Everybody has seen them: off-road jacks. Specifically, everyone has seen Hi-Lift Jacks, the fire-engine red jacks that are bolted to virtually every 4×4 vehicle in America. Although they may be perceived as visual flare more than a trail-recovery tool, they do serve a purpose if used properly.
However, that purpose isn’t what most people assume it is. Fair warning: I am likely about to blow some minds.
You should not use a Hi-Lift-style jack for lifting your rig on the trail for repairs — be it a tire change or otherwise. They’re simply not stable enough for that – even with a plastic or metal base plate beneath it. Hi-Lift-style jacks can tip over incredibly easily. And when a 6,000-pound truck comes crashing down, and the 45-pound jack goes flying, you risk damaging the vehicle and injuring — or worse yet killing someone.
Simply put: These types of jacks were designed for recovery, not repairs.
For example, you could lift your vehicle up, to get a tire out of a hole so that you can put a traction board beneath it.
Another use is utilizing the jack as a winch, slowly extracting your vehicle from a spot that you can’t winch yourself forward from. These are two recommended uses for Hi-Lift-style jacks.
If you want to safely lift your vehicle’s axle or wheel for a repair, the safest and best option is to use a bottle jack. Not just any bottle jack will do, though. You want one that is rated for a heavy 4×4 and has extensions that can safely lift a tall 4×4 off the ground. And, no, stacking logs you find trailside underneath your $15 Harbor Freight bottle jack is not a safe solution.
With that preamble out of the way, let’s look at some of the best overlanding jacks on the market.
ARB — Hydraulic Long-Travel Recovery Jack
ARB entered the jack game a few years ago with its distinctive hydraulic jack. It uses an air bladder and oil reservoir that it fills and pressurizes as you pump to lift the vehicle. It’s kind of like a shock absorber, but your pumping increases its strength.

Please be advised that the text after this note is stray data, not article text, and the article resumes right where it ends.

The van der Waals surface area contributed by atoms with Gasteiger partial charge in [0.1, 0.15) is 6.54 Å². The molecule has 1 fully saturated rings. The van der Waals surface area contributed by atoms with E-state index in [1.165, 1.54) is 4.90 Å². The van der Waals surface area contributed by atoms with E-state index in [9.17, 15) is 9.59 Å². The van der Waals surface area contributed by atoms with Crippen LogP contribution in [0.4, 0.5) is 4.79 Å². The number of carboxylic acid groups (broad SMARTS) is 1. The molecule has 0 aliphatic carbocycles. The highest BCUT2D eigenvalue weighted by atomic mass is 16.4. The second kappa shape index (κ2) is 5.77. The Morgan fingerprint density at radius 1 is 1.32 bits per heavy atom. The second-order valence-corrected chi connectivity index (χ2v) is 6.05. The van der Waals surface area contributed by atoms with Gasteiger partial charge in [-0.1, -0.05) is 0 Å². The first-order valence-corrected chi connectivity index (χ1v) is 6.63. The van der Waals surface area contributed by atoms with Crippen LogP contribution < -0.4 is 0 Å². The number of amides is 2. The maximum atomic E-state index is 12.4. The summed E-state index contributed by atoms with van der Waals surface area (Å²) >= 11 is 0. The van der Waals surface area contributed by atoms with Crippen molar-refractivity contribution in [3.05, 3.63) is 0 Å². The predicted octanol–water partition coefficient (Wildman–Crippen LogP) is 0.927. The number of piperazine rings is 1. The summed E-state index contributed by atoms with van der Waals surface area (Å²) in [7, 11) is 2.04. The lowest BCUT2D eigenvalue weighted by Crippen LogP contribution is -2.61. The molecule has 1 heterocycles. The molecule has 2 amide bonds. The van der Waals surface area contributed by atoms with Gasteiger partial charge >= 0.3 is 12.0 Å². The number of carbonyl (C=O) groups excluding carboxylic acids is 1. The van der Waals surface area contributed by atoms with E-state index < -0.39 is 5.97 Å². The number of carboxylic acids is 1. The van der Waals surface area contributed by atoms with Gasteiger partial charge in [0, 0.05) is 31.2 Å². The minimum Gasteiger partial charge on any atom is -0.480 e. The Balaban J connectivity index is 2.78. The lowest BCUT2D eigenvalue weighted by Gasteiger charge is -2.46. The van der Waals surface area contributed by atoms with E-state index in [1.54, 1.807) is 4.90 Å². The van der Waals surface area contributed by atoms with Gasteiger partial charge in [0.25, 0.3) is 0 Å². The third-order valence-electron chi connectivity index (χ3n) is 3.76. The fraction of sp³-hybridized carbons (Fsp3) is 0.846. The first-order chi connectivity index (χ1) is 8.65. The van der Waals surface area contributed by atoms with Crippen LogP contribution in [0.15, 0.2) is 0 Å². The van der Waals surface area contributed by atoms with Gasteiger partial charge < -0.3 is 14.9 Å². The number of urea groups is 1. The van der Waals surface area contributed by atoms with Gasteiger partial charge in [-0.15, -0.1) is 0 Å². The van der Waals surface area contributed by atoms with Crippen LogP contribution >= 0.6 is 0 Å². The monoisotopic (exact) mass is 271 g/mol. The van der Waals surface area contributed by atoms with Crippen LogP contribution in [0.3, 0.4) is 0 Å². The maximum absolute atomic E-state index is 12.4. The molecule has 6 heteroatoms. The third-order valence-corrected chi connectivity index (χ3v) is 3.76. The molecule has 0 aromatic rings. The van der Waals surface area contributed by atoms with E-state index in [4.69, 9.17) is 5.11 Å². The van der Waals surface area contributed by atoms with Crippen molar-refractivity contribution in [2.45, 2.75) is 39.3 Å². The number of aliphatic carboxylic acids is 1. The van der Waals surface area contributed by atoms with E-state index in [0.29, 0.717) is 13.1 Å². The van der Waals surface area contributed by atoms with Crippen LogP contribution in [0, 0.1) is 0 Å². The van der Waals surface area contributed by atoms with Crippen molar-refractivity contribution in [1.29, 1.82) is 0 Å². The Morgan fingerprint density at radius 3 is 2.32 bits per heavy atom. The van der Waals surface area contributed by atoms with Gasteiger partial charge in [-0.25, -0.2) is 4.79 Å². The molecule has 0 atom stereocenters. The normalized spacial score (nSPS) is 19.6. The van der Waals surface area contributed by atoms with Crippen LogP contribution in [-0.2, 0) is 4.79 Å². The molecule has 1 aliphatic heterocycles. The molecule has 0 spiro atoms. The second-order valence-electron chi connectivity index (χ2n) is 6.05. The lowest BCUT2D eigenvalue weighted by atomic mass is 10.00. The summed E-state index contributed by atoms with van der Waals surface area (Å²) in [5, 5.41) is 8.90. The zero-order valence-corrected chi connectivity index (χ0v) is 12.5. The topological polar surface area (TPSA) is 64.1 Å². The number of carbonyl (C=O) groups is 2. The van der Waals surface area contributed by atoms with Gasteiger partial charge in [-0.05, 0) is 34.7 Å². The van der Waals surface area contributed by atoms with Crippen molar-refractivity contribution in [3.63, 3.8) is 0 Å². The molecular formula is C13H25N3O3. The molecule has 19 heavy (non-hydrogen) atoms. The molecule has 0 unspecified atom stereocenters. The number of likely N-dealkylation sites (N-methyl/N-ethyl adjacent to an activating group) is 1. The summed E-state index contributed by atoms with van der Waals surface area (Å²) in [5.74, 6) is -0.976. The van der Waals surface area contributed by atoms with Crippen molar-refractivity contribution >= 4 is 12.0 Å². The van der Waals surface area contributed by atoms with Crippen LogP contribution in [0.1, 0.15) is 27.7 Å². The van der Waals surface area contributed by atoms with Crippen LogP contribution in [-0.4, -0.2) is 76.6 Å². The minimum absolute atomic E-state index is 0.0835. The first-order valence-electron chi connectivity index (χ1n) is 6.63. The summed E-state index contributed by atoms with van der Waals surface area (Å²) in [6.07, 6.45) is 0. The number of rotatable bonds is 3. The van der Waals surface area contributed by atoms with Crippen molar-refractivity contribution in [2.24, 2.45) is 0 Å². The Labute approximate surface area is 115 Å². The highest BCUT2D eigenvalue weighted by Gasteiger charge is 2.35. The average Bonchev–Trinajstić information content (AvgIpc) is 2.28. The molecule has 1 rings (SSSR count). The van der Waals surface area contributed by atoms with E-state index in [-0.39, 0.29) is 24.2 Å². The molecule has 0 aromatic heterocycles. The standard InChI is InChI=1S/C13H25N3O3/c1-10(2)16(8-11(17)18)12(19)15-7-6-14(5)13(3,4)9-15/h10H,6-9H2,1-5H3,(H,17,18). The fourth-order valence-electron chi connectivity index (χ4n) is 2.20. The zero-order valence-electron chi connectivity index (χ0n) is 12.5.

Regardless of the engineering magic that goes into the jack, it can smoothly jack your vehicle up in half-inch increments. And it can be lowered easily, swiftly, and safely, too.
It can lift between 28 and 38 inches — enough for even the tallest overland rigs. It compresses down to 35 inches and can extend up to 58 inches. And it can hold 4,409 pounds — again enough for even very hefty 4x4s.
Like other jacks, we don’t recommend this jack be used for lifting your rig for repairs, just for recovery.
King Shock Screw Jack
This actuation screw has the same 3/4-inch hex as your lug nuts for quick tire changes. The cadmium plated steel body is sealed from the elements. The knurled jacking pin adjusts up or down to math the ride height of your vehicle. And billet aircraft quality aluminum components ensure it’s both strong and light weight. Finally, it boasts 14 inches of travel. Plus, it is made in the USA, which you can be proud of.
Hi-Lift — 48-inch All-Cast Jack
Here we come to the name in off-road jacks: Hi-Lift. They’re great for what they’re intended for: recovery. You can use it as a lift, a winch, or even as a clamp. But please don’t climb under your rig with one of these jacks holding it up. The 48-incher is a good all-round size. It can lift 7,000 pounds. Be sure to read the instructions before using it.
Also ensure you keep this thing lubricated, too. I like to douse mine in penetrating oil before I use it. That helps ensure it moves smoothly. I once got one jammed up with my Gladiator’s wheel in the air because it wasn’t properly lubricated. Getting the rig down was quite the ordeal and not one I’d like to replicate. So, learn from my mistakes and treat these things as directed.
HI-LIFT — 48-inch X-TREME JACK
For those who need a bit more power than the standard 48-incher can muster, there’s the X-TREME version. While it can lift 7,000 pounds like its non-X-TREME stablemate, this one can also winch, clamp, and spread 5,000 pounds. This is because all the bits are thicker and more heavy duty. So, if you need the most, get the X-TREME.